I lived in University Village in Fullerton. I chose the dorm based on the many good reviews and a personal recommendation from a friend. At first I was critical because I had often read in the reviews that many Germans live in the UV. But the ratings from the homesteads are just as unusual. In terms of price, the Homesteads are a little cheaper, but if you consider that you don’t have to worry about buying furniture, shopping and cooking every day in the University Village, it is again cheaper. The application was easy, you had to fill out a lot of documents, but it was also done quickly. After a few weeks, the dormitory accepted. I had explicitly stated that I did not want to live with Germans, which was also the case then. When I got to the UV As expected, I met a lot of Germans. One was always tempted to speak German, but when other nationalities were there, care was taken to speak English. Despite the many Germans, I definitely don’t regret going to the UV. Compared to other residential complexes such as Homesteads or UCL, a common pool as a central meeting point (Homesteads had several pools) and eating together created a community. You knew almost everyone from the dormitory and felt like a big family. I have often heard from other residential complexes that you don’t even know your neighbor and tend to avoid each other. A community formed through a common pool as a central meeting point (homesteads had several pools) and eating together. You knew almost everyone from the dormitory and felt like a big family. I have often heard from other residential complexes that you don’t even know your neighbor and tend to avoid each other.
The food was as good as chicken every night, but I have to say I was very happy with the food. The breakfast was of course American, toasts and bagels. I had a hard time getting used to it at the beginning, but unfortunately good bread, which is similar to German bread, is rarely found in the USA. If you didn’t feel like eating for lunch or in the evening, you could always make yourself a salad at the salad bar. The desserts in the evening were particularly popular, even if they hit the hips at some point. The chicken in particular got on your nerves at some point, but overall the food was very good. There was no stress with cooking and you could eat in community, and so many contacts were formed.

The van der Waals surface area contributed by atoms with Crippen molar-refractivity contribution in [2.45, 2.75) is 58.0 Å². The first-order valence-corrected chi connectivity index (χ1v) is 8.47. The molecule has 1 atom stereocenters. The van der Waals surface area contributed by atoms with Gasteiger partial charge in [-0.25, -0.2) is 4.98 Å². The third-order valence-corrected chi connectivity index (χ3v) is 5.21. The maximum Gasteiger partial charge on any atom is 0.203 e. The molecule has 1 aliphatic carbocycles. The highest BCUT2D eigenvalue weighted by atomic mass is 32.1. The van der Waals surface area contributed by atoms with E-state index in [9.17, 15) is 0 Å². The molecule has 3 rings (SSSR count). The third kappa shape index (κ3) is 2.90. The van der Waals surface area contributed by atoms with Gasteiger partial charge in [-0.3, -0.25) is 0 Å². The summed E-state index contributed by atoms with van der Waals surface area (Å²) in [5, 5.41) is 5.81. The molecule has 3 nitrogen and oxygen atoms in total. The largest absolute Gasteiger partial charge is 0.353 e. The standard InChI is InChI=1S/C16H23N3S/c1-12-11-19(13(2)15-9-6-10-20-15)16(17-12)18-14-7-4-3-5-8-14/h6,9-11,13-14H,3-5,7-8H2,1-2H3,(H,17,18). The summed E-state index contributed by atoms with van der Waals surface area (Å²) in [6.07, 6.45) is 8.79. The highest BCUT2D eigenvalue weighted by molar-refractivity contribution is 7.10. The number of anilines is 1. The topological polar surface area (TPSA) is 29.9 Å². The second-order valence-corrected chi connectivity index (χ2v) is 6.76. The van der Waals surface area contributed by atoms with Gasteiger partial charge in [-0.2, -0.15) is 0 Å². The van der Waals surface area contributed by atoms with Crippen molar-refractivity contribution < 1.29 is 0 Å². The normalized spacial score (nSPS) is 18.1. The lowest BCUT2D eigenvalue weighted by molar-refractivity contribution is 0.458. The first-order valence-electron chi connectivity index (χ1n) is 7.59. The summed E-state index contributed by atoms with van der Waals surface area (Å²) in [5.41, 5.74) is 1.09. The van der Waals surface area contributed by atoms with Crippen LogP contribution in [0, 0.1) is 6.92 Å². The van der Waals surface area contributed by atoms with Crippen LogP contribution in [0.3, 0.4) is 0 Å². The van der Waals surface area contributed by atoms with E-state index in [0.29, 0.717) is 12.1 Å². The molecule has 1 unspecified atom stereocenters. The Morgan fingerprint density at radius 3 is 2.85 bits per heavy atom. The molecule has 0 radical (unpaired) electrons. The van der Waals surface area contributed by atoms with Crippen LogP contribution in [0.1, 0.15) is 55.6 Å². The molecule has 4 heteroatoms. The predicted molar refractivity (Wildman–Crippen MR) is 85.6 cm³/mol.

The apartments were designed for three people. There was a smaller room, a medium one and a large one with an en-suite bathroom. The first two rooms have shared a bathroom. The apartment has a spacious living room and an integrated kitchen with stove and oven. Unfortunately, dishes and pots are not included in the price, you have to buy them yourself. I had the smallest room, but the size was enough for me. The room already had a bed including a mattress, a bedside table with a lamp, an integrated wardrobe and a desk with a lamp. I just had to buy little things like a trash can. This saved a lot of stress in the beginning.
A big disadvantage of the UV was the wifi. The dormitory advertises to have WiFi for all residents, this is available, but for the first 6 weeks it did not work at all. Every day it was announced that a technician would come. It is not clear whether it was the fault of the UV staff or the technicians, but there were a lot of complaints from the residents until the internet was finally repaired. But with the UV internet you could hardly do anything. In some buildings there was no reception at all and in the buildings in which there was reception, the reception was so bad that it took about two minutes to load a homepage. 99 percent of the residents then also took external Internet. We shared the WiFi with our neighbor, so the price of 14 dollars per person was reasonable. But since the wifi should already be available in the expensive rent, this is a cheek.